Wildhawk Golf Club in Sacramento: Digging and shaping 18 holes of pleasure

By Ted Johnson, Contributor

SACRAMENTO, Calif. -– One thing to consider in playing golf courses is their state of becoming.

Wildhawk Golf Club - 14th
A long fairway awaits at the par-5 14th at Wildhawk G.C.
Wildhawk Golf Club - 14thWildhawk Golf Club - 4thWildhawk Golf Club - 6th
If you go

Wildhawk Golf Club

No rating yet.
No ratings or reviews so far | Submit your rating

Wildhawk Golf Club is a challenging championship layout that is one of Sacramento's most popular public courses. The verdant landscape is dotted with scenic water features, including a cascading waterfall. Water is naturally a prominent presence but the unique shape and positioning of the bunkers also makes the course stand out from other public tracks.

18 Holes | Public golf course | Par: 72 | 6718 yards | Book online | ... details »
 

They are living, evolving entities. Early in a course's life, one may not find it appealing, but a visit a decade later, when the trees are larger and the greens mature, can bring quite a different reaction.

Wildhawk Golf Club in southeast Sacramento is a course you can see developing into a fair, fun public layout. Now 15 years old, course designer Michael Poellot took what was essentially a flat alfalfa field and turned it into 18 holes of pleasure.

Owned an operated by the Southgate Recreation & Park District, Wildhawk is a standout example of what cities and counties can do to create public recreation. But there were challenges to overcome.

As you drive to the course, the surrounding reveals the challenges, for this was flat and open land. It took a lot of work with a Caterpillar bulldozer and some imagination. Poellot dug here, raised mounds over there and created doglegs for a good variety of holes, which is what keeps up the interest and what creates the challenge.

To the district's credit, it planted hundreds of redwood and fir trees on top of the mounds that help define the borders of the holes. The trees aren't big enough to create a corridor effect, but they are getting there. At the same time, the proximity of holes means errant tee shots can carry past the mounds and land in adjoining fairways.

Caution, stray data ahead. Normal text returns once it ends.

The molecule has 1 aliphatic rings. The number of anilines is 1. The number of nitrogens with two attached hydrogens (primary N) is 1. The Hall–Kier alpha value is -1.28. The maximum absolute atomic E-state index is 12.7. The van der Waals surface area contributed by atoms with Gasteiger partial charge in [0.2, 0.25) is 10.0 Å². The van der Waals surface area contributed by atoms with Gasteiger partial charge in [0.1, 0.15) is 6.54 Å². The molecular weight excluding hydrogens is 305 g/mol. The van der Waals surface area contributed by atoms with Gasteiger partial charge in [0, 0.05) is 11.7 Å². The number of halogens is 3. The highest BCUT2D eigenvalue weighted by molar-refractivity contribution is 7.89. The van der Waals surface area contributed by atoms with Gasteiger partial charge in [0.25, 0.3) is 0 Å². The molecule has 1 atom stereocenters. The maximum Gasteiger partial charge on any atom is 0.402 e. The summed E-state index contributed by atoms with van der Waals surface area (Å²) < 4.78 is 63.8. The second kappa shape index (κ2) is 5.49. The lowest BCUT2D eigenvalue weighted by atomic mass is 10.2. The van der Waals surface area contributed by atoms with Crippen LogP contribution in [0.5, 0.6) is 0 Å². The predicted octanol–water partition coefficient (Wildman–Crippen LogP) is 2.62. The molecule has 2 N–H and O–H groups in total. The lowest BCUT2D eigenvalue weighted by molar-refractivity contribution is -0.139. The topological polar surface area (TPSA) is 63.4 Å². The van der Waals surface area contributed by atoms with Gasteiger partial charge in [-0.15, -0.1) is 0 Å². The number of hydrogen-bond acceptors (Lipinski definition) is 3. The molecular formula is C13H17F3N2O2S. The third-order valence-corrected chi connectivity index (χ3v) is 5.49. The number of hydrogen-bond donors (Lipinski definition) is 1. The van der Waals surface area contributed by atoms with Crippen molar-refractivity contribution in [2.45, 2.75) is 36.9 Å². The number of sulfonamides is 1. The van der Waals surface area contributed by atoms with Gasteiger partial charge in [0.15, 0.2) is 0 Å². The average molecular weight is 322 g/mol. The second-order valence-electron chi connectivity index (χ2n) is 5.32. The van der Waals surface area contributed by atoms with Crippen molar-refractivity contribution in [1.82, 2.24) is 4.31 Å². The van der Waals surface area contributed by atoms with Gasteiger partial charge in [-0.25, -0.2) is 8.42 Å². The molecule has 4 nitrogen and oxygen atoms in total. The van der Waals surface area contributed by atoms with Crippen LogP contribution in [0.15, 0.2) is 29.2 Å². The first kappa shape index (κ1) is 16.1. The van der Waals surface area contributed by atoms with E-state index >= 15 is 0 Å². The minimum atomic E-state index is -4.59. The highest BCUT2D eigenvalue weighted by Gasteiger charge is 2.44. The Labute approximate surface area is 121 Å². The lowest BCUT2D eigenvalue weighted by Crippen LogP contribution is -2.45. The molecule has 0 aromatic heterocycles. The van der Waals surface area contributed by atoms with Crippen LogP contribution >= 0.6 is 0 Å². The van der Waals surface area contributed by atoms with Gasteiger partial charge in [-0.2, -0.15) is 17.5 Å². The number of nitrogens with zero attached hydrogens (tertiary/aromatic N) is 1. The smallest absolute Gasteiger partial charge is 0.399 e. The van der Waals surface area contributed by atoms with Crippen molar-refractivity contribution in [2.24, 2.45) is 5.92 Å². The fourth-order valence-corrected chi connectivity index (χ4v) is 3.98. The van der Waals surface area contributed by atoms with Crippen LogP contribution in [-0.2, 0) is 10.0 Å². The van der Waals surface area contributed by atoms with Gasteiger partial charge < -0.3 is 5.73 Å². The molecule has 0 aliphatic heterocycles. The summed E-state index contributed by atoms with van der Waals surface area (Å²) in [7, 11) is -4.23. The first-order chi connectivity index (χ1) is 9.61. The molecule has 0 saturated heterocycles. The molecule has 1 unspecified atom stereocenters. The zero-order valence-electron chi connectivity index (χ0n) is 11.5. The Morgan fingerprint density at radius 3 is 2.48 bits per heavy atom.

Wildhawk Golf Club: Full service

"It's a fun course to play in part because it is kind of wide open," said Rich Folse, of Citrus Heights. "You can hit it off line and still find it, even if it is on another hole. But the course isn't too tough, and it isn't as crowded as other courses in the area."

Stepping back, Wildhawk succeeds because of proportion. The clubhouse is sufficiently sized, and the golf shop is well stocked and roomy but hardly ostentatious.

The facility offers everything from a grill to a full practice range. It's a course that from the back tees is 6,718 yards but slope rated at 125 -- a testament to the fact there are very few crossing hazards for golfers to overcome.

That characteristic means it's a good course on which to bring juniors or those new to the game. It's also an easy walk. But this is also California's Central Valley where the summer heat can be oppressive.

"But that's good," said Folse, who plays Wildhawk regularly, "because no one comes out, and you can always get on."

Wildhawk Golf Club: The verdict

If it was possible to get an aerial view of the Wildhawk Golf Club property, you'd see that Poellot had to use just about every square yard. Four holes -- No. 10, No. 11, No. 13 and No. 14 -- run along the north and east borders of the property. When holes are laid out along the lines of a rectangle parcel, you can usually find them to be straight and sometimes uninteresting.

But Poellot's mounding and bunkering make those holes more than that. The par-5 14th is a good example. Bunkers on the left of the hole say stay away from the out-of-bounds stakes on the left. After a good tee shot, a strong fairway wood can carry to sloping fairway that propels the ball forward towards the green. Poellot is rewarding good play.

One thing that stood out is that Poellot dug down on some holes so that the fairways sloped, with bunkers designating desired landing areas. The par-5 third, for example, is a double-right dogleg, and from the tee, the fairway bunkers indicate a desired line of flight is to their left.

Long hitters can indeed carry the bunkers on the right, but that leaves the ball in hollowed-out ground. In this spot, the golfer has less yardage to the hole, but it is a much more difficult shot to reach the green in two, and it's even difficult to see the target line for a good layup.

The par-3 fourth is another example of what landscaping can do. This 150-yard par 3 is adorned by growing redwoods and a creek meanders on the left, creating a little danger. Right now, it may not look like much, but in 10 or 15 years, there's a good chance golfers will come to recognize its beauty, which will be said for the overall course as well.

Stay and play in Sacramento

Wildhawk is about 20 minutes south and east of central Sacramento, with Florin Road being a major artery to the course. For a good variety of restaurants and hotels, central Sac is the best place to start.

Ted JohnsonTed Johnson, Contributor

Ted Johnson has been writing about golf for more than 25 years. Having traveled the world with his clubs, he counts himself lucky to have played Cypress Point, but Turnberry’s Ailsa, Royal Melbourne and Kingston Heath in Australia and Ireland’s Royal County Down tend to rotate as favorites. And then there was the trip to Vietnam, where he found himself in Vung Tao and his luggage in Ho Chi Minh City. That’s why to this day he carries a toothbrush in his golf bag.


Reader Comments / Reviews Leave a comment